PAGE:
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‘I’ve been good’ – Santa’s workshop gets usual requests, along with a few special orders such as a hamster from Syria

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A red balloon. Legos. Star Wars gadgets. A Playstation 4. A Ferrari.

A typical range of innocent to exorbitant wish list items, including some that conveniently overlap (“Lego Star Wars” for Playstation). Along with under-the-tree presents that are normal here but in few other places like sleds designed to be towed by snowmobiles.

But not all the tiny nissen (“someone who believes in Santa”) depositing their letters to Santa in his mailbox Sunday at the base of Mine 2B (his real workshop, as everyone wise enough to disregard that propaganda about the North Pole knows) are merely materialistic. In fact, that “Ferrari” may be among the cheapest and most spirit-of-the-season requests – although Santa will need to do far more than just send a work order to his elves to make it happen.

hamsterletter
A Longyearbyen youngster writing to Santa wishes for a black hamster from Syria that will be named “Ferrari.” Photo by Mark Sabbatini / Icepeople

“What I want most of all is a Syrian HAMSTER,” wrote one youth who – just in case Santa’s been getting too many requests for mobile phones and Justin Bieber albums – includes a helpful illustration of what the tyke calls “my little Ferrari.” “And lots of hamster equipment.”

At least one nissen this year seems to be familiar with the “’tis better to give than receive” concept, attaching a collection of her pacifiers to her letter and noting that, since her third birthday is coming soon, “you can give them to your nissen babies. I want a large red balloon that I can fly.”

The letters were collected and properly processed for delivery to the original jolly old elf by Odd Jostein Sylte, a supervisor at Longyearbyen’s power plant who made the mailbox long ago so his daughter and other local children could drop off their requests directly at the source.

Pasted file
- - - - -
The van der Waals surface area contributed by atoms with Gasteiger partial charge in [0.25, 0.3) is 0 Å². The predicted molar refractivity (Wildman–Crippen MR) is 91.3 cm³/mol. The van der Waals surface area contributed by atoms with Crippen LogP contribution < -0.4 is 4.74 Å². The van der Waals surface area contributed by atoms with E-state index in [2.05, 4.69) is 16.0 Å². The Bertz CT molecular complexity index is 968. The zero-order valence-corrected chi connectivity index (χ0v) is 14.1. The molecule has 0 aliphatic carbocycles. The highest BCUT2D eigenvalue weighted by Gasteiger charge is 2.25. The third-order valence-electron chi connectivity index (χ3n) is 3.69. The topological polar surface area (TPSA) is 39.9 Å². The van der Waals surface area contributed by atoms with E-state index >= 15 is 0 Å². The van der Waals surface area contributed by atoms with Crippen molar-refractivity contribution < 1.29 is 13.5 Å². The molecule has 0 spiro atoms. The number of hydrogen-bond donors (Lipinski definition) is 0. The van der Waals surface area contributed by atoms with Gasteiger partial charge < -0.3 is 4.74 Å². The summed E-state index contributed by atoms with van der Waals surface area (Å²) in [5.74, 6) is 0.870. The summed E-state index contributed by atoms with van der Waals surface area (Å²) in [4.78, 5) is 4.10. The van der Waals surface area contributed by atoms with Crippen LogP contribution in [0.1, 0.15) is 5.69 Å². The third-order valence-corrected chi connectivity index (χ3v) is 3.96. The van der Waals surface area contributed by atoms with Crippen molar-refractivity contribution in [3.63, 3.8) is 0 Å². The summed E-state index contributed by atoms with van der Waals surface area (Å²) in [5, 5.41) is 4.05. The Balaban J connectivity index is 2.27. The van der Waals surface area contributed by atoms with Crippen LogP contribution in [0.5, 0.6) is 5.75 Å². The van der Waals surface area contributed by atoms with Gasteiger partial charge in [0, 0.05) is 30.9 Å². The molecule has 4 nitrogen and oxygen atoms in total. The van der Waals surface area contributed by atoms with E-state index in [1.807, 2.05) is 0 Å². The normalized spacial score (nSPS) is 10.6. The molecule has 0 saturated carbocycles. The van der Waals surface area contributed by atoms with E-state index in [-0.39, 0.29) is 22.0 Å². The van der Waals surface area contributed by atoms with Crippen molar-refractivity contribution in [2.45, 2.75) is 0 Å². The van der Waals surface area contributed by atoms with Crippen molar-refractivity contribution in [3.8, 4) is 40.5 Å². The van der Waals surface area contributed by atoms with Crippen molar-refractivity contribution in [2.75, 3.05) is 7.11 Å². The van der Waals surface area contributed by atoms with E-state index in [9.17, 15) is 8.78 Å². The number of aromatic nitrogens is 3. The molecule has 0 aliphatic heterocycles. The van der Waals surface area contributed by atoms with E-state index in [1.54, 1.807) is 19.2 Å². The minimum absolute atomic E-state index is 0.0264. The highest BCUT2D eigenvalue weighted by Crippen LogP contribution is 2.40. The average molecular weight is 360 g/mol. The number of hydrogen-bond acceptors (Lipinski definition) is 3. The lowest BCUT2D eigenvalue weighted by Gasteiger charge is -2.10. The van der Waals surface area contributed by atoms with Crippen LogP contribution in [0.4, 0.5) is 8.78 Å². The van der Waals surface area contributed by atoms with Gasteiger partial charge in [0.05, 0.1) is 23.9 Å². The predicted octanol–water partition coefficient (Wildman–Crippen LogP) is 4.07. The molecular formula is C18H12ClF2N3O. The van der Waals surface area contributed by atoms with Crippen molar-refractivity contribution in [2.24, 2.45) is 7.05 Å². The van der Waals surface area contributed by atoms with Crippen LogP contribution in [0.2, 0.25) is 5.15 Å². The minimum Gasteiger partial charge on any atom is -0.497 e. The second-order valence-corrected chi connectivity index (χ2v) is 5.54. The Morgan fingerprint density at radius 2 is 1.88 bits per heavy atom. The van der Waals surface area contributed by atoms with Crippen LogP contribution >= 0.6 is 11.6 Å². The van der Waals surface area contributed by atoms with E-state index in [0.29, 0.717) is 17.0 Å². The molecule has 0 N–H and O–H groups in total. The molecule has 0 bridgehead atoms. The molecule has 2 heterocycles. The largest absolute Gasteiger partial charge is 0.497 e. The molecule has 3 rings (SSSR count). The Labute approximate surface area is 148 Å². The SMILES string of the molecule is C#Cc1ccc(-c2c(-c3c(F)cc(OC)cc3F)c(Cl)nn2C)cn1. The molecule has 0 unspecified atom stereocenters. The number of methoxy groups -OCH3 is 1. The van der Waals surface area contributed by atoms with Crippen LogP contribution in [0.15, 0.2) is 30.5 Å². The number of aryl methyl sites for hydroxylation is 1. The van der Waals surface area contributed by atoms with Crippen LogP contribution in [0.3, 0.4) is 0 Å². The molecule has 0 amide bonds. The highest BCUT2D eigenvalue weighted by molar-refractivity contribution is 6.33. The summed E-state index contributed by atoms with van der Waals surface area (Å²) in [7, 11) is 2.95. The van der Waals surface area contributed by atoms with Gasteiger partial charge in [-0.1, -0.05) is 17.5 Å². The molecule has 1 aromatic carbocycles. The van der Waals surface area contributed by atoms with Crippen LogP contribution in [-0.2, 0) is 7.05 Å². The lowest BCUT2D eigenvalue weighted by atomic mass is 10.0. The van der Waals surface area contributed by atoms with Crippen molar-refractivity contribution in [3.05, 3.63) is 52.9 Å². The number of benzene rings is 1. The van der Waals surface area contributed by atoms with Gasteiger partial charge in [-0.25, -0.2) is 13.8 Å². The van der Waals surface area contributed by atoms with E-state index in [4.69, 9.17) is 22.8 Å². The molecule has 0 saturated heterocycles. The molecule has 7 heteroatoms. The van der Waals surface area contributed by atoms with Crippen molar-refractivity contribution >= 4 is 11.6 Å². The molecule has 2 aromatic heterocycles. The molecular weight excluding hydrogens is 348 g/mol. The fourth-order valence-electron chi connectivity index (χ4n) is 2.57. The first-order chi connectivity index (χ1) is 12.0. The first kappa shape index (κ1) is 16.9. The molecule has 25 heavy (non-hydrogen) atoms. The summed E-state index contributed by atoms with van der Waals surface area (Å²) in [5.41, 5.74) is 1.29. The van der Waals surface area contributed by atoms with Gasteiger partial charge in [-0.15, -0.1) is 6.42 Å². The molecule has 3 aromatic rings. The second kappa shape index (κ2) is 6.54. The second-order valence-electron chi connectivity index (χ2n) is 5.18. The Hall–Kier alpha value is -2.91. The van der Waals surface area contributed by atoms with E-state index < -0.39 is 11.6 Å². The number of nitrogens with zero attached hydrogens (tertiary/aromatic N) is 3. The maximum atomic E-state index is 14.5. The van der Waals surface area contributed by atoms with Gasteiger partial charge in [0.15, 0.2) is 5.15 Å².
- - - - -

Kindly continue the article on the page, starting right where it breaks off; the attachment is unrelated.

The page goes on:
“My wife and I did it when my daughter was two,” he said. “She’s now 21.”

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A soon-to-be three-year-old offers her pacifiers to Santa for the infants on his delivery list in a letter asking only for a “big red balloon that I can fly.” Photo by Mark Sabbatini / Icepeople

While some of the youths are facing a holiday season where their parents will be coping with the stress of losing their jobs and moving to the mainland due to the Store Norske crisis, Sylte said this year’s letters are pretty much the same as every other year.

And for parents slow to realize how quickly kids are growing up these days, consider these requests from various three- and four-year-olds: a snowboard, “a snowmobile, a monstrous one,” dogs and a dogsled, snorkel gear and – maybe most mature of all – a hardy wool sweater. Thankfully for the traditional crowd, there’s still the usual requests for dollhouses, visits from friends/relatives and teddy bears (of the polar species…like, duuuh).

About Post Author

Mark Sabbatini

I'm a professional transient living on a tiny Norwegian island next door to the North Pole, where once a week (or thereabouts) I pollute our extreme and pristine environment with paper fishwrappers decorated with seemingly random letters that would cause a thousand monkeys with a thousand typewriters to die of humiliation. Such is the wisdom one acquires after more than 25 years in the world's second-least-respected occupation, much of it roaming the seven continents in search of jazz, unrecognizable street food and escorts I f****d with by insisting they give me the platonic tours of their cities promised in their ads. But it turns out this tiny group of islands known as Svalbard is my True Love and, generous contributions from you willing, I'll keep littering until they dig my body out when my climate-change-deformed apartment collapses or they exile my penniless ass because I'm not even worthy of washing your dirty dishes.
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